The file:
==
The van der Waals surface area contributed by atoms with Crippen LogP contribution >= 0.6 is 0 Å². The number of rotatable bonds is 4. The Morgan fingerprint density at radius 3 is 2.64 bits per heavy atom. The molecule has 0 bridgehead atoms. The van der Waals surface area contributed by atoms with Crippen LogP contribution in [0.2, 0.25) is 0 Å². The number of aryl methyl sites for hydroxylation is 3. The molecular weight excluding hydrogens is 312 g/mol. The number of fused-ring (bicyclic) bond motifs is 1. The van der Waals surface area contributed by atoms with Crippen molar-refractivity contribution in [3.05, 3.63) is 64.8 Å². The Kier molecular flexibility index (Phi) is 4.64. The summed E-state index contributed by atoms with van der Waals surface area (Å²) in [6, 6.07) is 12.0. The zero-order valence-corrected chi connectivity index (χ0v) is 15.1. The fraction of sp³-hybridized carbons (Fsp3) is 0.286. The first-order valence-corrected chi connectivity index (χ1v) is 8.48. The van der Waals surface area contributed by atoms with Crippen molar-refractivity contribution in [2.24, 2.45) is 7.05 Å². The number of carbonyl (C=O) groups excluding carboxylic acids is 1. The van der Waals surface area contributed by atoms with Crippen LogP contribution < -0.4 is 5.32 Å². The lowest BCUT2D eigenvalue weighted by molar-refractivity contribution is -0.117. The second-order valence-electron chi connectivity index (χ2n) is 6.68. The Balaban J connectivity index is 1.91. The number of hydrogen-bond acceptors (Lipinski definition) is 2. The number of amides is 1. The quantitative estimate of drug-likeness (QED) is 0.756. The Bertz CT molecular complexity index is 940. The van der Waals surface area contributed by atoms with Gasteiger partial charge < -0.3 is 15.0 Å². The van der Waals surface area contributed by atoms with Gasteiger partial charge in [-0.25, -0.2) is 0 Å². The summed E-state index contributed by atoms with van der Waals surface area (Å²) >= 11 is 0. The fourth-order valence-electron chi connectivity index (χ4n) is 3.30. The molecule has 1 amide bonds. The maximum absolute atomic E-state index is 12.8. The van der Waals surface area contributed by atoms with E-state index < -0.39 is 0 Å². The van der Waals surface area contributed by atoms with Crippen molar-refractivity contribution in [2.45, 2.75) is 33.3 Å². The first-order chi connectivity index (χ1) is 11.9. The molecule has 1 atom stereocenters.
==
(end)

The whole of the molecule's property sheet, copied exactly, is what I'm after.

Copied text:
The van der Waals surface area contributed by atoms with Crippen LogP contribution >= 0.6 is 0 Å². The number of rotatable bonds is 4. The Morgan fingerprint density at radius 3 is 2.64 bits per heavy atom. The molecule has 0 bridgehead atoms. The van der Waals surface area contributed by atoms with Crippen LogP contribution in [0.2, 0.25) is 0 Å². The number of aryl methyl sites for hydroxylation is 3. The molecular weight excluding hydrogens is 312 g/mol. The number of fused-ring (bicyclic) bond motifs is 1. The van der Waals surface area contributed by atoms with Crippen molar-refractivity contribution in [3.05, 3.63) is 64.8 Å². The Kier molecular flexibility index (Phi) is 4.64. The summed E-state index contributed by atoms with van der Waals surface area (Å²) in [6, 6.07) is 12.0. The zero-order valence-corrected chi connectivity index (χ0v) is 15.1. The fraction of sp³-hybridized carbons (Fsp3) is 0.286. The first-order valence-corrected chi connectivity index (χ1v) is 8.48. The van der Waals surface area contributed by atoms with Crippen molar-refractivity contribution in [2.24, 2.45) is 7.05 Å². The number of carbonyl (C=O) groups excluding carboxylic acids is 1. The van der Waals surface area contributed by atoms with Crippen LogP contribution < -0.4 is 5.32 Å². The lowest BCUT2D eigenvalue weighted by molar-refractivity contribution is -0.117. The second-order valence-electron chi connectivity index (χ2n) is 6.68. The Balaban J connectivity index is 1.91. The number of hydrogen-bond acceptors (Lipinski definition) is 2. The number of amides is 1. The quantitative estimate of drug-likeness (QED) is 0.756. The Bertz CT molecular complexity index is 940. The van der Waals surface area contributed by atoms with Gasteiger partial charge < -0.3 is 15.0 Å². The van der Waals surface area contributed by atoms with Gasteiger partial charge in [-0.25, -0.2) is 0 Å². The summed E-state index contributed by atoms with van der Waals surface area (Å²) >= 11 is 0. The fourth-order valence-electron chi connectivity index (χ4n) is 3.30. The molecule has 1 amide bonds. The maximum absolute atomic E-state index is 12.8. The van der Waals surface area contributed by atoms with E-state index < -0.39 is 0 Å². The van der Waals surface area contributed by atoms with Crippen molar-refractivity contribution in [2.45, 2.75) is 33.3 Å². The first-order chi connectivity index (χ1) is 11.9. The molecule has 1 atom stereocenters.